The overall answer to that questions is no – sunglasses should be wore by everyone. There are however, things that you should be doing depending on whether you have dark or light coloured eyes. Eye color does not significantly affect the sharpness or quality of your vision. However, the amount of melanin present in your iris can affect visual discomfort in certain situations.
Melanin and your eyes
The density of melanin in your iris determines what colors of light are absorbed or reflected. The higher the concentration of melanin in the iris, the darker the iris color. This means that those with dark eyes experience less visual discomfort in bright, sunny environments because the higher concentration of pigment cells in their irises acts as an internal sun block. Darker irises also reflect less light within the eye, reducing susceptibility to glare and improving contrast discernment. Thus, it seems that people with darker eyes may have better vision in high-glare situations, such as driving at night.
Light-colored eyes, on the other hand, lack the same kind of protection. More harmful UV light can pass through lighter colored irises, which may increase your risk for developing cataracts and macular degeneration.
With all of that said, your eyes should always be protected no matter if they are the darkest brown or lightest shade of blue. Whether you have dark- or light- colored eyes, get in the habit of protecting them with UV-blocking lenses.
Protecting your eyes with sunglasses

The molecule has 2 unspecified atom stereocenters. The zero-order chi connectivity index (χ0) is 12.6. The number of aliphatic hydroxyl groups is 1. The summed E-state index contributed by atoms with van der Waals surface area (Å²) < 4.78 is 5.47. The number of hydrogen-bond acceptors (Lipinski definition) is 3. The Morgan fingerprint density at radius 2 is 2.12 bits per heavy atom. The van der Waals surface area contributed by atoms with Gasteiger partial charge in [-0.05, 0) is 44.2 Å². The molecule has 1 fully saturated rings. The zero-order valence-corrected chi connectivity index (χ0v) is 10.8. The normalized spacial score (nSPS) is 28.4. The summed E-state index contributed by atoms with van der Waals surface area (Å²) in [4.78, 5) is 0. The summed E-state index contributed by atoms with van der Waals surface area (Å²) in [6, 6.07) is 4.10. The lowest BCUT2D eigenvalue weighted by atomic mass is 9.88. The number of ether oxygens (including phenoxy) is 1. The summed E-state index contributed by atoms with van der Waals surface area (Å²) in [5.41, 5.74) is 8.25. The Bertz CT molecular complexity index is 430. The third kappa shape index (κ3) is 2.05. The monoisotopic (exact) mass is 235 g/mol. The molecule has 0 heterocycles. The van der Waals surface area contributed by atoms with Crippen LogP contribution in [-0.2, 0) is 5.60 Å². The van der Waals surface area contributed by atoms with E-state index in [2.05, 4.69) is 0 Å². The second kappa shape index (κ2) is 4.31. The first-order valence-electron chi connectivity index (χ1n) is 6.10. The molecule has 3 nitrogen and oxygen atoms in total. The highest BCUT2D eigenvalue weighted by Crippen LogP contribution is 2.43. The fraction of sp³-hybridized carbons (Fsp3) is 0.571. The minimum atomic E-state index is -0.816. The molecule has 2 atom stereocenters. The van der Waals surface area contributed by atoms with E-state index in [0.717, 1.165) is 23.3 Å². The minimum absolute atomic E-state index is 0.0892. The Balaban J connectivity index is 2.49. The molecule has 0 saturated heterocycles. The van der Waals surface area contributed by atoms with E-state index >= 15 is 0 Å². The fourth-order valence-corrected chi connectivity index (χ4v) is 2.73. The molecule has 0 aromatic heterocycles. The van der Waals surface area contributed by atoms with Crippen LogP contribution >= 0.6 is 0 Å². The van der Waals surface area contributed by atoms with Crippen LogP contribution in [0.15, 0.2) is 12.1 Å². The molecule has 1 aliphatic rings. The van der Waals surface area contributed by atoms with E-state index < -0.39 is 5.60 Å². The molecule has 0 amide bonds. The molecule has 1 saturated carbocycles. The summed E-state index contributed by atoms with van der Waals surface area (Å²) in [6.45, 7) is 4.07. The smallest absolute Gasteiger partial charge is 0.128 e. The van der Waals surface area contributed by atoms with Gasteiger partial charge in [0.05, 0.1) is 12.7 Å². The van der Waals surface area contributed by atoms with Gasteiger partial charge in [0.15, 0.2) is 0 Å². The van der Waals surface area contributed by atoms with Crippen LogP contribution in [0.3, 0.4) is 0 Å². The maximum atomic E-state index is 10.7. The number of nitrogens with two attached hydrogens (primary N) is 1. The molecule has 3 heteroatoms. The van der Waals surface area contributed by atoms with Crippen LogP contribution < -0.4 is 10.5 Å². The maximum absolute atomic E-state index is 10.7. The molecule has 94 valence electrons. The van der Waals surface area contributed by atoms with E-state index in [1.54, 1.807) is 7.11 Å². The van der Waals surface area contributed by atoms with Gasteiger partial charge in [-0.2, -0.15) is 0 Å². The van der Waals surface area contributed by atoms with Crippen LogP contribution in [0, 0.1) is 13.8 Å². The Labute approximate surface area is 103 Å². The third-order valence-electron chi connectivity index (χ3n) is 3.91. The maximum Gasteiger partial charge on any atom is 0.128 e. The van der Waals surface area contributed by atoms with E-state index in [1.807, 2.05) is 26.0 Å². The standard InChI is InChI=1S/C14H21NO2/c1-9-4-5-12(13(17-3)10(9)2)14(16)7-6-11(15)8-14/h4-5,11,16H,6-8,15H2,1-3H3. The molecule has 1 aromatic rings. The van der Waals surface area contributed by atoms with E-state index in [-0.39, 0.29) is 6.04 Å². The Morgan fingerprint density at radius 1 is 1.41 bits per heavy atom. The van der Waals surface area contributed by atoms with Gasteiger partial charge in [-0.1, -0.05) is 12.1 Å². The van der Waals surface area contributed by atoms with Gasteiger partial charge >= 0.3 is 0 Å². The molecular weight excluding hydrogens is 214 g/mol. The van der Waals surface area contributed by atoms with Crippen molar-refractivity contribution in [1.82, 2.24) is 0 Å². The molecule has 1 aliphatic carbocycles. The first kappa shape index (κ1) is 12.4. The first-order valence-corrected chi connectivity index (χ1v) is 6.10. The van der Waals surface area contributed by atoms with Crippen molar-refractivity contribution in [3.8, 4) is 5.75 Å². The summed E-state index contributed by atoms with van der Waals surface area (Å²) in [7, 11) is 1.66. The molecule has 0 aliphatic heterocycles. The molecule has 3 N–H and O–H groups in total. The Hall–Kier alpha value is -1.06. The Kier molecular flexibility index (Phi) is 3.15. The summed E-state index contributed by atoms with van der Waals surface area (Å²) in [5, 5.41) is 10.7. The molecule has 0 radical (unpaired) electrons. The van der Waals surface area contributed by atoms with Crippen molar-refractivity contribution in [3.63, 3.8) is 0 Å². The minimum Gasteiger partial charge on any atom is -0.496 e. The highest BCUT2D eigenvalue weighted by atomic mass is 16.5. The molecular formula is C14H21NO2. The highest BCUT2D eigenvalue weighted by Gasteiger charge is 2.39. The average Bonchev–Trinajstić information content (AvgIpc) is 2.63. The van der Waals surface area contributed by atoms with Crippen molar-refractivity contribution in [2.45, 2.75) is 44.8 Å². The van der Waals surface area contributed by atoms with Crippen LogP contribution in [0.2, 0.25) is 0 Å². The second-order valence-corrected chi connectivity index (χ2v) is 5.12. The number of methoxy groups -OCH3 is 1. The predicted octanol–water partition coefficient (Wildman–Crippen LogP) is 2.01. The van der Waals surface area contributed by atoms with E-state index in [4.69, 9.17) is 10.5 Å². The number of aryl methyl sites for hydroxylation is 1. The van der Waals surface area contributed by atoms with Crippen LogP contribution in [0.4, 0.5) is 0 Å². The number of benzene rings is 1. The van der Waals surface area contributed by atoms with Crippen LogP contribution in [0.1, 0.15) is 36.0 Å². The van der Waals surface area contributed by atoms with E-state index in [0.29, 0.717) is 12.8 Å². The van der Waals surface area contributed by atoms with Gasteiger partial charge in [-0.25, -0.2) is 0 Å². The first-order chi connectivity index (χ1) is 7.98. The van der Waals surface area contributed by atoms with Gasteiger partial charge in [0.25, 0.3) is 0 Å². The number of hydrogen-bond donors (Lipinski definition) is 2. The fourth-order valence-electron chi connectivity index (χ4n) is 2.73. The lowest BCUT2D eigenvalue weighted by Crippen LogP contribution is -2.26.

Repeated exposure to UV radiation can cause a number of serious eye problems, including cataracts, pterygiums (overgrowth of tissue from the white of the eye onto the cornea), solar keratopathy (cloudiness of the cornea), cancer of the conjunctiva, and skin cancer of the eyelids. Protecting your eyes should be top priority and there are a few things that you should keep in mind when purchasing shades:
All sunglasses sold in Australia must be tested and labelled according to the Australian/New Zealand standard AS/NZS 1067:2003 Sunglasses and Fashion Spectacles. Look for a lens category of at least 2 or preferably 3. Under AS/NZS 1067:2003, sunglasses and fashion spectacles are classified as one of the following:
- Lens category 0: Fashion spectacles
These are not sunglasses, as they have a very low ability to reduce sun glare. They provide limited UV protection.
- Lens category 1: Fashion spectacles
Like category 0 lenses, these are not sunglasses; however, they do provide limited sun glare reduction and UV protection. Fashion spectacles with category 1 lenses are not suitable for driving at night.
- Lens category 2: Sunglasses
These sunglasses provide a medium level of sun glare reduction and good UV protection.
- Lens category 3: Sunglasses
Similar to category 2, these sunglasses provide a good level of UV protection. Lens category 3 glasses also provide a high level of sun glare reduction.
- Lens category 4: Sunglasses
These are special-purpose sunglasses that provide a very high level of sun glare reduction and good UV protection. Never wear them while driving.
In addition to the five category classifications above, the mandatory standard also covers the following:
- Also known as variable tint lenses, photochromic lenses may not be suitable for night driving, depending on their transmittance properties (i.e. their ability to reduce sun glare and level of UV protection).
- Non-conforming lenses have the ability to alter a person’s colour recognition, and in particular the detection of traffic light colours. In some cases these lenses must not be used when driving.
The safest way to make sure you purchase the best sunglasses is to book an appointment with your Optometrist. They will be able to check the health of your eyes at the same time and provide the best possible choices of frames and lenses.